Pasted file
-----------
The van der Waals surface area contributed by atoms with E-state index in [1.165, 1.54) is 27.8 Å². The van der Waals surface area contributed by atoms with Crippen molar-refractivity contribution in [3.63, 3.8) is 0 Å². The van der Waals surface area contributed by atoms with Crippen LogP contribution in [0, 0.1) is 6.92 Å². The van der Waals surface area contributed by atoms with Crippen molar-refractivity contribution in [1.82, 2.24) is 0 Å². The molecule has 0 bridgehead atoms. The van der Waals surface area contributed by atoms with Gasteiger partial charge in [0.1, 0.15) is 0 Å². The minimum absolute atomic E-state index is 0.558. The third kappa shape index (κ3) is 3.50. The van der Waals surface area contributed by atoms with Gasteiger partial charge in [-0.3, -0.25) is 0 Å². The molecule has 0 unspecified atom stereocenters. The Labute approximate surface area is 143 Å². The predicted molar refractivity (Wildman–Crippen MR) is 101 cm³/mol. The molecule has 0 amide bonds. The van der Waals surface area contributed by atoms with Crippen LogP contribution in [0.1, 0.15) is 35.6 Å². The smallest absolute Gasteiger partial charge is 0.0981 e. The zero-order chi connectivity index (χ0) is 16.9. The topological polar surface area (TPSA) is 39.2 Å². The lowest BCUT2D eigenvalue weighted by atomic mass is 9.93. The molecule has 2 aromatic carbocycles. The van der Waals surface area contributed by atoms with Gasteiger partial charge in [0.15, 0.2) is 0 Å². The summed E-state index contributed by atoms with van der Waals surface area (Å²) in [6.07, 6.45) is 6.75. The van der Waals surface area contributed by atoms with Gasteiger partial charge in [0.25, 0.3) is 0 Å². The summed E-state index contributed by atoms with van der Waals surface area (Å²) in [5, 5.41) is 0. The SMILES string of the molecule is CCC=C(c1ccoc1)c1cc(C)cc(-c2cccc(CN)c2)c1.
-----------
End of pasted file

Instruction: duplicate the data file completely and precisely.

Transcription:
The van der Waals surface area contributed by atoms with E-state index in [1.165, 1.54) is 27.8 Å². The van der Waals surface area contributed by atoms with Crippen molar-refractivity contribution in [3.63, 3.8) is 0 Å². The van der Waals surface area contributed by atoms with Crippen LogP contribution in [0, 0.1) is 6.92 Å². The van der Waals surface area contributed by atoms with Crippen molar-refractivity contribution in [1.82, 2.24) is 0 Å². The molecule has 0 bridgehead atoms. The van der Waals surface area contributed by atoms with Gasteiger partial charge in [0.1, 0.15) is 0 Å². The minimum absolute atomic E-state index is 0.558. The third kappa shape index (κ3) is 3.50. The van der Waals surface area contributed by atoms with Gasteiger partial charge in [-0.3, -0.25) is 0 Å². The molecule has 0 unspecified atom stereocenters. The Labute approximate surface area is 143 Å². The predicted molar refractivity (Wildman–Crippen MR) is 101 cm³/mol. The molecule has 0 amide bonds. The van der Waals surface area contributed by atoms with Crippen LogP contribution in [0.1, 0.15) is 35.6 Å². The smallest absolute Gasteiger partial charge is 0.0981 e. The zero-order chi connectivity index (χ0) is 16.9. The topological polar surface area (TPSA) is 39.2 Å². The lowest BCUT2D eigenvalue weighted by atomic mass is 9.93. The molecule has 2 aromatic carbocycles. The van der Waals surface area contributed by atoms with Gasteiger partial charge in [0.15, 0.2) is 0 Å². The summed E-state index contributed by atoms with van der Waals surface area (Å²) in [6.07, 6.45) is 6.75. The van der Waals surface area contributed by atoms with Gasteiger partial charge in [0.25, 0.3) is 0 Å². The summed E-state index contributed by atoms with van der Waals surface area (Å²) in [5, 5.41) is 0. The SMILES string of the molecule is CCC=C(c1ccoc1)c1cc(C)cc(-c2cccc(CN)c2)c1.